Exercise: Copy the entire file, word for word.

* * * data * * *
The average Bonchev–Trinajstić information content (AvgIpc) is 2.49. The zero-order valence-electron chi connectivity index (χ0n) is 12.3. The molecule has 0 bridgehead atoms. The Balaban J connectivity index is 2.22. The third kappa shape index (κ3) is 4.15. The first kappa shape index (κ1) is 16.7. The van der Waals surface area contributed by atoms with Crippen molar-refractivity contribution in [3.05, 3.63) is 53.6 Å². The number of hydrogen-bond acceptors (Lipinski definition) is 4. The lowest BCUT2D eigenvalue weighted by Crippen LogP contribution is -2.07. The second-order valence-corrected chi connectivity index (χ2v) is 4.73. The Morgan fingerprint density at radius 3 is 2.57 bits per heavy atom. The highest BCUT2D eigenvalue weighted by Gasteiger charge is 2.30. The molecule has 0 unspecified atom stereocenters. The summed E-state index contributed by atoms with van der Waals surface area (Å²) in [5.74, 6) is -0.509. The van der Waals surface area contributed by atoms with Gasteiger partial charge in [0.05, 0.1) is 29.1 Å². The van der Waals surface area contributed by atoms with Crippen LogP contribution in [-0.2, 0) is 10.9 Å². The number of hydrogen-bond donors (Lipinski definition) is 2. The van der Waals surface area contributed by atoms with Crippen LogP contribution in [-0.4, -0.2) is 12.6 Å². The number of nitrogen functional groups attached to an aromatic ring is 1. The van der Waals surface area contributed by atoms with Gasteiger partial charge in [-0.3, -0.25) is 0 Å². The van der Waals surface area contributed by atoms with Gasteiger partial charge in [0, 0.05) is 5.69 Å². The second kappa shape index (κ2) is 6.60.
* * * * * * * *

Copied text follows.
The average Bonchev–Trinajstić information content (AvgIpc) is 2.49. The zero-order valence-electron chi connectivity index (χ0n) is 12.3. The molecule has 0 bridgehead atoms. The Balaban J connectivity index is 2.22. The third kappa shape index (κ3) is 4.15. The first kappa shape index (κ1) is 16.7. The van der Waals surface area contributed by atoms with Crippen molar-refractivity contribution in [3.05, 3.63) is 53.6 Å². The number of hydrogen-bond acceptors (Lipinski definition) is 4. The lowest BCUT2D eigenvalue weighted by Crippen LogP contribution is -2.07. The second-order valence-corrected chi connectivity index (χ2v) is 4.73. The Morgan fingerprint density at radius 3 is 2.57 bits per heavy atom. The highest BCUT2D eigenvalue weighted by Gasteiger charge is 2.30. The molecule has 0 unspecified atom stereocenters. The summed E-state index contributed by atoms with van der Waals surface area (Å²) in [5.74, 6) is -0.509. The van der Waals surface area contributed by atoms with Gasteiger partial charge in [0.05, 0.1) is 29.1 Å². The van der Waals surface area contributed by atoms with Crippen LogP contribution in [-0.2, 0) is 10.9 Å². The number of hydrogen-bond donors (Lipinski definition) is 2. The van der Waals surface area contributed by atoms with Crippen LogP contribution in [-0.4, -0.2) is 12.6 Å². The number of nitrogen functional groups attached to an aromatic ring is 1. The van der Waals surface area contributed by atoms with Gasteiger partial charge in [-0.3, -0.25) is 0 Å². The van der Waals surface area contributed by atoms with Gasteiger partial charge in [0, 0.05) is 5.69 Å². The second kappa shape index (κ2) is 6.60.